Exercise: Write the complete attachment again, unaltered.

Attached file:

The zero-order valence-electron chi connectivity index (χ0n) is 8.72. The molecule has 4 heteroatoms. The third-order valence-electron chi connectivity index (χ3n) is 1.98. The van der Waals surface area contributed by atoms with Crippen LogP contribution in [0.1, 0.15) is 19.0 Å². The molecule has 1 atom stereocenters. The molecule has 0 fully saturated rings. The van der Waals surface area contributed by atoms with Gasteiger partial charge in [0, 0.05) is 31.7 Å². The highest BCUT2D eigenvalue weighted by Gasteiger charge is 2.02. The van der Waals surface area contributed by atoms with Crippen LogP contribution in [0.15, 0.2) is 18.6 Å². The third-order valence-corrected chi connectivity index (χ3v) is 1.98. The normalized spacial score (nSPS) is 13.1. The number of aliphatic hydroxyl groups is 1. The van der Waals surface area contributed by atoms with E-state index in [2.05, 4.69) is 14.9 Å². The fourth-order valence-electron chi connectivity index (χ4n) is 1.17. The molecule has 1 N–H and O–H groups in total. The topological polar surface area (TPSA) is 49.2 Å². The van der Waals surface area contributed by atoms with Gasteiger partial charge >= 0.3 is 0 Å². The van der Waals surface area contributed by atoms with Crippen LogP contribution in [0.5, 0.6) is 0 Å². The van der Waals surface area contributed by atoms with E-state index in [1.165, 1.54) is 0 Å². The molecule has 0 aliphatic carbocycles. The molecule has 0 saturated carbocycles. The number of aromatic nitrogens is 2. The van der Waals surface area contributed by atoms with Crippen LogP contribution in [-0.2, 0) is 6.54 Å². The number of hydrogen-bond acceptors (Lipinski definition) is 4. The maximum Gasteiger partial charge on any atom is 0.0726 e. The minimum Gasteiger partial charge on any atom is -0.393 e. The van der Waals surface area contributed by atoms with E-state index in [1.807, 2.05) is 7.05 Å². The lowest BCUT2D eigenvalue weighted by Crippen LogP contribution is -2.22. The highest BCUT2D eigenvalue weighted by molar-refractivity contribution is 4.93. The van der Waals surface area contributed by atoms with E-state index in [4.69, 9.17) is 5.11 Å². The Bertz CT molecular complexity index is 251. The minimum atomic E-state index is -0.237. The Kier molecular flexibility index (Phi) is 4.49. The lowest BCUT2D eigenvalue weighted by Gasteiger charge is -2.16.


The zero-order valence-electron chi connectivity index (χ0n) is 8.72. The molecule has 4 heteroatoms. The third-order valence-electron chi connectivity index (χ3n) is 1.98. The van der Waals surface area contributed by atoms with Crippen LogP contribution in [0.1, 0.15) is 19.0 Å². The molecule has 1 atom stereocenters. The molecule has 0 fully saturated rings. The van der Waals surface area contributed by atoms with Gasteiger partial charge in [0, 0.05) is 31.7 Å². The highest BCUT2D eigenvalue weighted by Gasteiger charge is 2.02. The van der Waals surface area contributed by atoms with Crippen LogP contribution in [0.15, 0.2) is 18.6 Å². The third-order valence-corrected chi connectivity index (χ3v) is 1.98. The normalized spacial score (nSPS) is 13.1. The number of aliphatic hydroxyl groups is 1. The van der Waals surface area contributed by atoms with E-state index in [2.05, 4.69) is 14.9 Å². The fourth-order valence-electron chi connectivity index (χ4n) is 1.17. The molecule has 1 N–H and O–H groups in total. The topological polar surface area (TPSA) is 49.2 Å². The van der Waals surface area contributed by atoms with Gasteiger partial charge >= 0.3 is 0 Å². The van der Waals surface area contributed by atoms with Crippen LogP contribution in [0.5, 0.6) is 0 Å². The van der Waals surface area contributed by atoms with E-state index in [1.165, 1.54) is 0 Å². The molecule has 0 aliphatic carbocycles. The molecule has 0 saturated carbocycles. The number of aromatic nitrogens is 2. The van der Waals surface area contributed by atoms with Crippen LogP contribution in [-0.2, 0) is 6.54 Å². The number of hydrogen-bond acceptors (Lipinski definition) is 4. The maximum Gasteiger partial charge on any atom is 0.0726 e. The minimum Gasteiger partial charge on any atom is -0.393 e. The van der Waals surface area contributed by atoms with E-state index in [1.807, 2.05) is 7.05 Å². The lowest BCUT2D eigenvalue weighted by Crippen LogP contribution is -2.22. The highest BCUT2D eigenvalue weighted by molar-refractivity contribution is 4.93. The van der Waals surface area contributed by atoms with E-state index in [4.69, 9.17) is 5.11 Å². The Bertz CT molecular complexity index is 251. The minimum atomic E-state index is -0.237. The Kier molecular flexibility index (Phi) is 4.49. The lowest BCUT2D eigenvalue weighted by Gasteiger charge is -2.16.